Shanelle Covington

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Pharmacist
B.S. in Brain, Behavior and Cognitive Science, University of Michigan; Doctor of Pharmacy, Hampton University
Self-proclaimed role in friend group: The Overachiever
I’ve always strived for perfection and basically if I don’t reach it, the world is over (more specifically when it comes to school and grades) Sometimes, I just never feel like I’m not doing enough in life and always want more. This can be a blessing and a curse lol”

Your friend group in three words:
Loving, loyal, motivating

Sharron Sanders

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Lawyer
B.A. in Psychology and Communication Studies, University of Michigan; Masters of Jurisprudence in Legal doctrine and analysis, Michigan State University; Juris Doctor, Michigan State University
Self-proclaimed role in friend group: The Comedian
“I am definitely the silly/crazy friend in the group. I always aim to make my friends laugh and have a good time.”

Your friend group in three words:
Supportive, loyal, ambitious

Jasmine Spratling

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Mental Health Therapist
B.A. in Psychology, Bowling Green State University; Masters in Clinical Mental Health, Walden University; Currently completing a Ph.D. in Human and Social Services with a focus in Mental Health Facilitation, Walden University
Self-proclaimed role in friend group: The Fashionista/Protector
“Of course one of us has to know how to dress! However, besides that I am also the friend who comes to the rescue when things go wrong.”

Your friend group in three words:
Sweet, funny, encouraging

Jazzmin Taylor

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School Psychologist
B.A. in Psychology, Michigan State University; Ed.S. in School Psychology from The Chicago School of Professional
Self-proclaimed role in friend group: The mom
“It’s funny because I’m the youngest in the group, but I’m also the most laid back and responsible (in my opinion.)”

Your friend group in three words:
Ambitious, successful, silly

Dajai Livingston

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Certified Nurse Midwife
B.S. in Nursing, University of Michigan; Master’s of Science in Nursing specializing in midwifery, University of Michigan
Self-proclaimed role in friend group: The Socialite
“I’m always meeting new people and mingling. They tell me I always know someone. I also make sure that when we all hang out we have a good time. I bring positive energy to the group and always make sure that if something isn’t right I talk to whoever is in charge to resolve the issue. I am the one who will ask for the manager and get us a free meal.”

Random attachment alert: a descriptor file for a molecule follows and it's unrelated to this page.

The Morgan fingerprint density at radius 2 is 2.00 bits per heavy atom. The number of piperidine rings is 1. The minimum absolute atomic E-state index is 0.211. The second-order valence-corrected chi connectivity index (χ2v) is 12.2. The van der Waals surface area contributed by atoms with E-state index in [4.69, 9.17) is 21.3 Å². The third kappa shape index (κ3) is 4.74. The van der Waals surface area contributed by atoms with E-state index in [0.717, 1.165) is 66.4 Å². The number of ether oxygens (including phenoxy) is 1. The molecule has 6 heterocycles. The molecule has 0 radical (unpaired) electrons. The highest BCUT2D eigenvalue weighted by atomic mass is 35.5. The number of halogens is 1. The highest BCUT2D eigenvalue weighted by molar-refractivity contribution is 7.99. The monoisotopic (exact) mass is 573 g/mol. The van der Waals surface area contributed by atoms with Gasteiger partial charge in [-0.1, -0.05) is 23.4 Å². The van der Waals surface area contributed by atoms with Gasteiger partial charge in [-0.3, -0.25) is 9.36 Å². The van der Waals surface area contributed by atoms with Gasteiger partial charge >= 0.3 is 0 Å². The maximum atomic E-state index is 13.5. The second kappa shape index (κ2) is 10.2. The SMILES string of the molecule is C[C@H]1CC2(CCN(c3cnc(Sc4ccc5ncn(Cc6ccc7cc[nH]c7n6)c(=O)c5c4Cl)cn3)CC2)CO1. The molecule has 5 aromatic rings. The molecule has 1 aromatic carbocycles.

Your friend group in three words:
Beautiful, ambitious, driven

Tell me about the dynamic of your friend group.
Dajai: Our friend group started at Detroit’s Renaissance High School and evolved freshman year of college. We each have different relationships with one another. Shanelle and Sharron have been best friends since elementary school. Jasmine, Shanelle and Sharron were all “Bates kids” (an elementary/middle school in Detroit). Myself, Jasmine, Jazzmin and Shanelle became close on our high school’s cheer team. Myself, Jasmine and Jazzmin were in midnight golf our senior year and became even closer. We all had times when we hung out during high school, but freshman year of college the five of us had a girls night in Ann Arbor and the annual get together became mandatory.

“We each have different relationships with one another.”

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What has life been since graduating from high school?
Jasmine: Life after high school has been full of ups and downs, but I am continuing to learn from all my experiences for my personal and professional growth. After Renaissance, I headed straight to Bowling Green State University sadly without any of my best friends by my side. I went even further away after college and moved to Chicago for a few months to begin grad school. Then, I moved to Atlanta, which is where I have been since 2013. Living in Atlanta has been an amazing experience and I absolutely love it! However, being away from my family and my girls is the hardest thing. Since the beginning, we have always uplifted one another. Our circle of friendship goes beyond the norm, and at the end of the day, we are family more than anything. I feel that has also been tested since some of us separated after high school, but it’s like no matter how far we are from each other, our friendship continues. I love my girls!

“At the end of the day, we are family more than anything.”

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In society, women are often pitted against one another, especially black women. What does it mean to have a solid group of female friends?